Being prepared for genetic advice

By  Peter Kavanagh, Catholic Register Special
  • October 26, 2007
{mosimage}Sometimes an observation leads to that rude “duh” of quick retort. But sometimes on a second or third thinking you realize that knee-jerk cynicism is simply insufficient, simplistic.

When I read the paper by University of Alberta ethicist Timothy Caulfield and his three co-authors arguing that we were ill prepared and worse equipped as a society for the possibility of personalized human genome assessments, I first concluded that it was a penetrating insight into the obvious. But on reflection, I suspect they are doing us all a service. We just aren’t listening and thinking hard enough about the questions.

The dilemma Caulfield poses is what happens when genetic information, in the form of a complete personal human genome, becomes so possible, so do-able that the pressure to make the data available is irresistible. This possibility had turned from science fiction fable to real probability when the American scientist J. Craig Venter surprised the world by announcing that he, in collaboration with the Hospital For Sick Children in Toronto, had produced a complete genome sequence of himself.

His announcement made clear that the dynamics of change in the field of genetics is literally mind-boggling. A complete personal genome is a relatively accurate map of your entire genetic sequence. It is clear that each of us has an individual map which could lead to consequences in diagnosis, treatment, decisions about the right genetic match for “optimum children” and real privacy issues dealing with insurance.

As seems always to be the case, the ability of science and technology to change our world at a rate that outstrips our social, political and moral means to cope is once again demonstrated. Nowhere is this as obvious as when we confront the biological sciences. As The Economist opined a few weeks ago, if the 20th century was the age of physics the 21st century is shaping up to be that of biology. And all that that might entail we have been warned about.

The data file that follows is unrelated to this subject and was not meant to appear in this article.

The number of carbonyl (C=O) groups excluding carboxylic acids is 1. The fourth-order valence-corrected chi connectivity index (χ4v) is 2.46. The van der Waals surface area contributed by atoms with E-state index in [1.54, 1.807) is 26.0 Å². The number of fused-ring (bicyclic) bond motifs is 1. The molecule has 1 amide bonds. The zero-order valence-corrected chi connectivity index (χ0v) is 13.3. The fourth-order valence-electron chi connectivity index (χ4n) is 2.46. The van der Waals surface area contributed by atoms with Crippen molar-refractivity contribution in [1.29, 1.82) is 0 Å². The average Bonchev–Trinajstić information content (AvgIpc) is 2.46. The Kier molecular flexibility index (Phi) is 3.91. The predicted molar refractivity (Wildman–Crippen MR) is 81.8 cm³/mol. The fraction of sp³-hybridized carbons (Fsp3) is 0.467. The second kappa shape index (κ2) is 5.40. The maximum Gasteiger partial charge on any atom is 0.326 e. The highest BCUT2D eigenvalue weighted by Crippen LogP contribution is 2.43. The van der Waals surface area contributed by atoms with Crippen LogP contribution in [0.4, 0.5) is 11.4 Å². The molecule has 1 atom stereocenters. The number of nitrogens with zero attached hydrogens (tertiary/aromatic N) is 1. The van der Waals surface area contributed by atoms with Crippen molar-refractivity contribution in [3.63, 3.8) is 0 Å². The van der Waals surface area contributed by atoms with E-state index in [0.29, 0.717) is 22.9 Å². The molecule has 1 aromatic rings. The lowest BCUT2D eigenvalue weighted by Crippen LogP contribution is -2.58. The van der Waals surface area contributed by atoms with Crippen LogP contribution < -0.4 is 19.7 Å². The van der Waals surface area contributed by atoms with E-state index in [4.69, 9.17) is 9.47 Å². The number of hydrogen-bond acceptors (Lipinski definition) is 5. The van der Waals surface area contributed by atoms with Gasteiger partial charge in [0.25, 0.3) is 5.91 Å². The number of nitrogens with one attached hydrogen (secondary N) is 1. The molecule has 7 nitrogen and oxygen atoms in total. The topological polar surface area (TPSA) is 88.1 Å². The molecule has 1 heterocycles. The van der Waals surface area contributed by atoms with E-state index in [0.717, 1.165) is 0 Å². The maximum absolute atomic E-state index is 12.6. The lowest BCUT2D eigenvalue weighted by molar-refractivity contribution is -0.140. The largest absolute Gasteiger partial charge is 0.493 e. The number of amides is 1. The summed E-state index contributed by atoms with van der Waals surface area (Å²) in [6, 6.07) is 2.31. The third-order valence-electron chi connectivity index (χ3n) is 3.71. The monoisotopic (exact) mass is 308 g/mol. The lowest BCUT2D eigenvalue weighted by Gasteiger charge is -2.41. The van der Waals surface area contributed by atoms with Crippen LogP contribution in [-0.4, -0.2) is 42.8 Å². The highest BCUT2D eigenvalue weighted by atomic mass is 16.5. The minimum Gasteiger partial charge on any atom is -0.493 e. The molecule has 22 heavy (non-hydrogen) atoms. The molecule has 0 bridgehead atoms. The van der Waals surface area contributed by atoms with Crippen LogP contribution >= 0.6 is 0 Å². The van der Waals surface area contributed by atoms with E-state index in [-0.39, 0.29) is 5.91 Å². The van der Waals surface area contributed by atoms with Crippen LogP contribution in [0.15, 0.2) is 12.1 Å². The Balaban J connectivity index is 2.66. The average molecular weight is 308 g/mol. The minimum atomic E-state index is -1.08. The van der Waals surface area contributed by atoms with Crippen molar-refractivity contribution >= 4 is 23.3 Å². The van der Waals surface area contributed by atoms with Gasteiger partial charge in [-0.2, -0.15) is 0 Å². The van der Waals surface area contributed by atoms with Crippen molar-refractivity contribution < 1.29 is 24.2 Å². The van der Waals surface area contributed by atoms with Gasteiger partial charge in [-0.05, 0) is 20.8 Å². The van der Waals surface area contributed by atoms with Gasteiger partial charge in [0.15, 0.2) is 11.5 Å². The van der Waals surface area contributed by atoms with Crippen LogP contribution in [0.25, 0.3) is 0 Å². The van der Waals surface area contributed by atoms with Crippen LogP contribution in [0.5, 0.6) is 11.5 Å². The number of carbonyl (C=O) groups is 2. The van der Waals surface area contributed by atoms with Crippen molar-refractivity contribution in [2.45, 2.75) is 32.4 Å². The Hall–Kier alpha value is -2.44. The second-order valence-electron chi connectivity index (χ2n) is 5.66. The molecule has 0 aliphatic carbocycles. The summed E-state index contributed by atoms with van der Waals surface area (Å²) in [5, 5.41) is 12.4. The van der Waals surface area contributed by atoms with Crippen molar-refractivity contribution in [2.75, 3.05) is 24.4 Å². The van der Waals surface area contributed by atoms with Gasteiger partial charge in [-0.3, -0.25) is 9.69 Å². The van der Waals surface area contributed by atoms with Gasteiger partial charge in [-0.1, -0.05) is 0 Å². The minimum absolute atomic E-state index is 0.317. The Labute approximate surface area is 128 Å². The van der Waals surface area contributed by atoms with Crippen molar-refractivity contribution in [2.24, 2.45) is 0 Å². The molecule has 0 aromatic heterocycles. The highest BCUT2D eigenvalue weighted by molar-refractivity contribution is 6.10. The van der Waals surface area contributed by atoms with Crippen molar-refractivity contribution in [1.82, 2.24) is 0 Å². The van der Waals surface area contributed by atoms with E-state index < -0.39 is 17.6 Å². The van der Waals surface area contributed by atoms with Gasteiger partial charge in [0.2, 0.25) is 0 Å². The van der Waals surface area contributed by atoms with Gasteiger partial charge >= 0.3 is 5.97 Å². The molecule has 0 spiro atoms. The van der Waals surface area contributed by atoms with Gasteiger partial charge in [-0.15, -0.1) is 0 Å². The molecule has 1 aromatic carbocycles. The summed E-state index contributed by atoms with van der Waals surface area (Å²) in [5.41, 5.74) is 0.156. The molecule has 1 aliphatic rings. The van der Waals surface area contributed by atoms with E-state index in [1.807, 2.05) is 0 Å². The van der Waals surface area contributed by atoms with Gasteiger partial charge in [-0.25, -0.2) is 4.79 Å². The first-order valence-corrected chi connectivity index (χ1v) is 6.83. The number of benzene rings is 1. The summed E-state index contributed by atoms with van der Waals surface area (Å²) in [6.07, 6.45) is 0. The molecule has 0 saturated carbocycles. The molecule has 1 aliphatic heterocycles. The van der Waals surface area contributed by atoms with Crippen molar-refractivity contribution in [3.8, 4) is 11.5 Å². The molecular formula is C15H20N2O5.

It is 75 years since the publication of Brave New World, that marvellous dystopian vision by Aldous Huxley. Brave New World is set in 2540 and it is a world of mood-altering drugs to control social behaviour, genetic engineering leading to different classes of human beings and a primacy on the individual fitting in, fulfilling the needs of society.

I have always thought it was a darker more possibly real vision of the future than George Orwell’s 1984. To compare the two books is to come to a harsh conclusion. As horrible and soul destroying as a totalitarian regime based on ubiquitous surveillance might be, the potential to destroy human nature — the very idea of what it means to be human — truly lies with those who would tinker unthinkingly with our biological foundation.

The critical word here is unthinkingly and that may well be what Caulfield is warning us about. There is clearly a lack of thinking about the social and moral consequences of decision making when it comes to health, medicine and biology. The controversy and ongoing debate over the introduction of the HPV vaccine is a classic example of how decision-making can be absorbed by finance, demographics, public-health delivery issues and epidemiology while never giving a thought to matters of possible moral qualms, parental-child relations or whether the degree of proclaimed urgency justified the speed of the decision. That each side seems befuddled by the other is evidence we have never sorted out the very underpinnings of the forces we choose to unleash.

The arguments over the HPV vaccine will seem like a sun shower compared to the thunderstorm of dispute and acrimony the imaginable future of genetic developments portends, let alone the unimaginable.

In 1958, Huxley wrote Brave New World Revisited, in which he reflected things had changed dramatically and with more speed than he had imagined or feared. The sad truth is that even he, the classic pessimist, would be proven wrong about the fear he felt.

Caulfield and his colleagues worry about the capacity of our medical systems, the state of our privacy, the potential for misuse. All valid concerns, ones that may well be left at the wayside in the excitement of the wondrous possibilities of genetic knowledge.

But the more worrisome and unstated outcome might be a further intensification of the notion that we are simply biology. This is a question far removed from matters of resource allocation and medical insurance systems — far removed indeed, but ultimately at the heart of the matter.

(Kavanagh is a senior producer for CBC Radio in Toronto.)

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